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This article in CS

  1. Vol. 40 No. 3, p. 834-837
    Received: Sept 27, 1999

    * Corresponding author(s): lpurcell@comp.uark.edu
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Soybean canopy coverage and light interception measurements using digital imagery

  1. Larry C. Purcell *
  1. Univ. of Arkansas, Dep. of Crops, Soils, and Environmental Sciences, 276 Altheimer Drive, Fayetteville, AR 72704 USA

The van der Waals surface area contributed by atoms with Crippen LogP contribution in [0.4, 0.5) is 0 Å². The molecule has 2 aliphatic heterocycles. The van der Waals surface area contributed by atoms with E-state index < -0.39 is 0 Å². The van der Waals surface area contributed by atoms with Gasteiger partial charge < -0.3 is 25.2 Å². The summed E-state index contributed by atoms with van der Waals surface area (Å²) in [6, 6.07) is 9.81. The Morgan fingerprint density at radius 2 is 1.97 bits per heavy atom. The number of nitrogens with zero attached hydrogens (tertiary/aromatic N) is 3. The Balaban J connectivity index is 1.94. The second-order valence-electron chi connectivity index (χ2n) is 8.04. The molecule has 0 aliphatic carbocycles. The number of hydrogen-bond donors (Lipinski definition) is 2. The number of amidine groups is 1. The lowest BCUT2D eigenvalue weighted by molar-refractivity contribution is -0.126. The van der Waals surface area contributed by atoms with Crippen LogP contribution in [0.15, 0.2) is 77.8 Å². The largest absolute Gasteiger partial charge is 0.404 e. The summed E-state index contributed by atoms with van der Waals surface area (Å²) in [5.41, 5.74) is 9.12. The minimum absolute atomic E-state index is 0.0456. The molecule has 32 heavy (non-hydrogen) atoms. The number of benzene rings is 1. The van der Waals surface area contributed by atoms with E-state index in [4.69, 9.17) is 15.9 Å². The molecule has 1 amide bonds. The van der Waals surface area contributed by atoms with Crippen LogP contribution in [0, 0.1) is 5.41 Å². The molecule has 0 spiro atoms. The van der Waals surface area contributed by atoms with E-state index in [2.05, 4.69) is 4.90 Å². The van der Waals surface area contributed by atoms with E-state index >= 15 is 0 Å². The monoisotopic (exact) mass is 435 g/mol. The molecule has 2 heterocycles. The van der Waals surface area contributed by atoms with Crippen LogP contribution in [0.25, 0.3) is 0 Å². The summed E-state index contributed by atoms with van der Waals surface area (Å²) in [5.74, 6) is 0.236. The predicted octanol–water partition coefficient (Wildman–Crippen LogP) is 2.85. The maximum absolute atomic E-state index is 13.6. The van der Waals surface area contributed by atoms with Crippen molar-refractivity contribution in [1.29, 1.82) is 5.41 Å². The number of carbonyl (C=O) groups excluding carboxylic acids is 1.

Canopy light interception (LI) is important for yield and crop growth, but LI is often not measured because measurements must be made close to solar noon in unobstructed, direct-beam sunlight. Digital imagery may allow measurements of canopy coverage that are independent of solar radiation and solar angle restrictions. The objectives of this research were to determine the proportion of ground area covered by a soybean (Glycine max L. [Merr.]) canopy from digital images taken from above, and to compare the canopy-coverage measurements with LI measurements. Software limited the scanned areas of digital images to leaves, which allowed calculation of fractional canopy coverage. Similar values of canopy coverage were obtained throughout the day using digital imagery. Furthermore, comparisons of canopy coverage values with LI measured near solar noon indicated that there was a one-to-one relationship. Digital imagery, coupled with appropriate software, offers a simple and effective method of determining canopy coverage and LI.

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